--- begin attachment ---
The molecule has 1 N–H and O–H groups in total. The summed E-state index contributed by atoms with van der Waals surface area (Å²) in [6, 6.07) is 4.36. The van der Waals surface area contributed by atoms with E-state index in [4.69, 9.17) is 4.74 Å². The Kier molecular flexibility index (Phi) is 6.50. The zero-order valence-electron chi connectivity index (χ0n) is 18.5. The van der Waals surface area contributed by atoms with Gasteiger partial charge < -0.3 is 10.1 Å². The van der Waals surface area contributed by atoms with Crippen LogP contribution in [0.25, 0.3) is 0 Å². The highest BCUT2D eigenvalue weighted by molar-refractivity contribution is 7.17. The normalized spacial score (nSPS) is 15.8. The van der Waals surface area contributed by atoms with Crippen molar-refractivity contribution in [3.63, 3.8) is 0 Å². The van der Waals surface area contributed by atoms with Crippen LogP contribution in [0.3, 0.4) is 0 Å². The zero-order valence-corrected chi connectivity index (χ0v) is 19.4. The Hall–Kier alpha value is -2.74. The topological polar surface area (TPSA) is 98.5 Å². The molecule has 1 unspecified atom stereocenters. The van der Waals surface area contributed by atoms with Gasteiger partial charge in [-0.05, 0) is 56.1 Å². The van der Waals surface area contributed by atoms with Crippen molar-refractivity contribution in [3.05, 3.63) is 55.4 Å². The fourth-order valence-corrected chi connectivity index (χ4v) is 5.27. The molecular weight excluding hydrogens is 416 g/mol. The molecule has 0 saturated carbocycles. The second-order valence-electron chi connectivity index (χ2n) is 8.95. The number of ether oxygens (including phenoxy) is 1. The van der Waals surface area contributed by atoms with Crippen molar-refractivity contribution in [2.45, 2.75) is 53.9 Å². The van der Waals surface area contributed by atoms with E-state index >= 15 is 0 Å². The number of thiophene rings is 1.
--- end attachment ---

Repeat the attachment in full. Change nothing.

The molecule has 1 N–H and O–H groups in total. The summed E-state index contributed by atoms with van der Waals surface area (Å²) in [6, 6.07) is 4.36. The van der Waals surface area contributed by atoms with E-state index in [4.69, 9.17) is 4.74 Å². The Kier molecular flexibility index (Phi) is 6.50. The zero-order valence-electron chi connectivity index (χ0n) is 18.5. The van der Waals surface area contributed by atoms with Gasteiger partial charge < -0.3 is 10.1 Å². The van der Waals surface area contributed by atoms with Crippen LogP contribution in [0.25, 0.3) is 0 Å². The highest BCUT2D eigenvalue weighted by molar-refractivity contribution is 7.17. The normalized spacial score (nSPS) is 15.8. The van der Waals surface area contributed by atoms with Crippen molar-refractivity contribution in [3.63, 3.8) is 0 Å². The van der Waals surface area contributed by atoms with Crippen LogP contribution in [0.3, 0.4) is 0 Å². The zero-order valence-corrected chi connectivity index (χ0v) is 19.4. The Hall–Kier alpha value is -2.74. The topological polar surface area (TPSA) is 98.5 Å². The molecule has 1 unspecified atom stereocenters. The van der Waals surface area contributed by atoms with Gasteiger partial charge in [-0.05, 0) is 56.1 Å². The van der Waals surface area contributed by atoms with Crippen molar-refractivity contribution in [3.05, 3.63) is 55.4 Å². The fourth-order valence-corrected chi connectivity index (χ4v) is 5.27. The molecular weight excluding hydrogens is 416 g/mol. The molecule has 0 saturated carbocycles. The second-order valence-electron chi connectivity index (χ2n) is 8.95. The number of ether oxygens (including phenoxy) is 1. The van der Waals surface area contributed by atoms with Crippen molar-refractivity contribution in [2.45, 2.75) is 53.9 Å². The van der Waals surface area contributed by atoms with E-state index >= 15 is 0 Å². The number of thiophene rings is 1.